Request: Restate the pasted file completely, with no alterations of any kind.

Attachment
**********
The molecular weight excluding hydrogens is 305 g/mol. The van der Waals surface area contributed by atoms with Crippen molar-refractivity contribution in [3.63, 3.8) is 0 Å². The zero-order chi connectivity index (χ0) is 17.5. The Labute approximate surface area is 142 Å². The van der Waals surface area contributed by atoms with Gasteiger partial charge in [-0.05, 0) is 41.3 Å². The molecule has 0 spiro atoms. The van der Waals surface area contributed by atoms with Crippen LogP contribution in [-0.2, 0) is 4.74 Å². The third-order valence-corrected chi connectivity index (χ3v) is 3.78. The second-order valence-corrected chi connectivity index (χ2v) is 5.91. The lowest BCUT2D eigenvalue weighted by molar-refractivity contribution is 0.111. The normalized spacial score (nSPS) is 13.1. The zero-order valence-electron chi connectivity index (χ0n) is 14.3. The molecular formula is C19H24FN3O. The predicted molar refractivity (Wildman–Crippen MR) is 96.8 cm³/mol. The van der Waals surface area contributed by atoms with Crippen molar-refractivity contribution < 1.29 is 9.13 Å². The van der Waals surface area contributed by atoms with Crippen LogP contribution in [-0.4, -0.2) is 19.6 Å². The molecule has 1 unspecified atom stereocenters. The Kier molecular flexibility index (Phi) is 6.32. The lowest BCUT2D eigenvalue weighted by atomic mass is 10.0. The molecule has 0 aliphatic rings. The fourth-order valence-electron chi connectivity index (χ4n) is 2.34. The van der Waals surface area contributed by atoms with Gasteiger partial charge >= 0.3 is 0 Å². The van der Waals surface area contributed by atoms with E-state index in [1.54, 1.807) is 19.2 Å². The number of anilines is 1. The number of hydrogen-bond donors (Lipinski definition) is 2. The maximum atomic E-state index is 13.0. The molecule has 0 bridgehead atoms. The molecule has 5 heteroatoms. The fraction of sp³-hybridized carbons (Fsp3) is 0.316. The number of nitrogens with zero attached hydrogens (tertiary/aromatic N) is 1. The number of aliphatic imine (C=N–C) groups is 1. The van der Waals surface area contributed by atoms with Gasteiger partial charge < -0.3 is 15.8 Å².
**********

The molecular weight excluding hydrogens is 305 g/mol. The van der Waals surface area contributed by atoms with Crippen molar-refractivity contribution in [3.63, 3.8) is 0 Å². The zero-order chi connectivity index (χ0) is 17.5. The Labute approximate surface area is 142 Å². The van der Waals surface area contributed by atoms with Gasteiger partial charge in [-0.05, 0) is 41.3 Å². The molecule has 0 spiro atoms. The van der Waals surface area contributed by atoms with Crippen LogP contribution in [-0.2, 0) is 4.74 Å². The third-order valence-corrected chi connectivity index (χ3v) is 3.78. The second-order valence-corrected chi connectivity index (χ2v) is 5.91. The lowest BCUT2D eigenvalue weighted by molar-refractivity contribution is 0.111. The normalized spacial score (nSPS) is 13.1. The zero-order valence-electron chi connectivity index (χ0n) is 14.3. The molecular formula is C19H24FN3O. The predicted molar refractivity (Wildman–Crippen MR) is 96.8 cm³/mol. The van der Waals surface area contributed by atoms with Crippen molar-refractivity contribution < 1.29 is 9.13 Å². The van der Waals surface area contributed by atoms with Crippen LogP contribution in [-0.4, -0.2) is 19.6 Å². The molecule has 1 unspecified atom stereocenters. The Kier molecular flexibility index (Phi) is 6.32. The lowest BCUT2D eigenvalue weighted by atomic mass is 10.0. The molecule has 0 aliphatic rings. The fourth-order valence-electron chi connectivity index (χ4n) is 2.34. The van der Waals surface area contributed by atoms with Gasteiger partial charge >= 0.3 is 0 Å². The van der Waals surface area contributed by atoms with E-state index in [1.54, 1.807) is 19.2 Å². The number of anilines is 1. The number of hydrogen-bond donors (Lipinski definition) is 2. The maximum atomic E-state index is 13.0. The molecule has 0 bridgehead atoms. The molecule has 5 heteroatoms. The fraction of sp³-hybridized carbons (Fsp3) is 0.316. The number of nitrogens with zero attached hydrogens (tertiary/aromatic N) is 1. The number of aliphatic imine (C=N–C) groups is 1. The van der Waals surface area contributed by atoms with Gasteiger partial charge < -0.3 is 15.8 Å².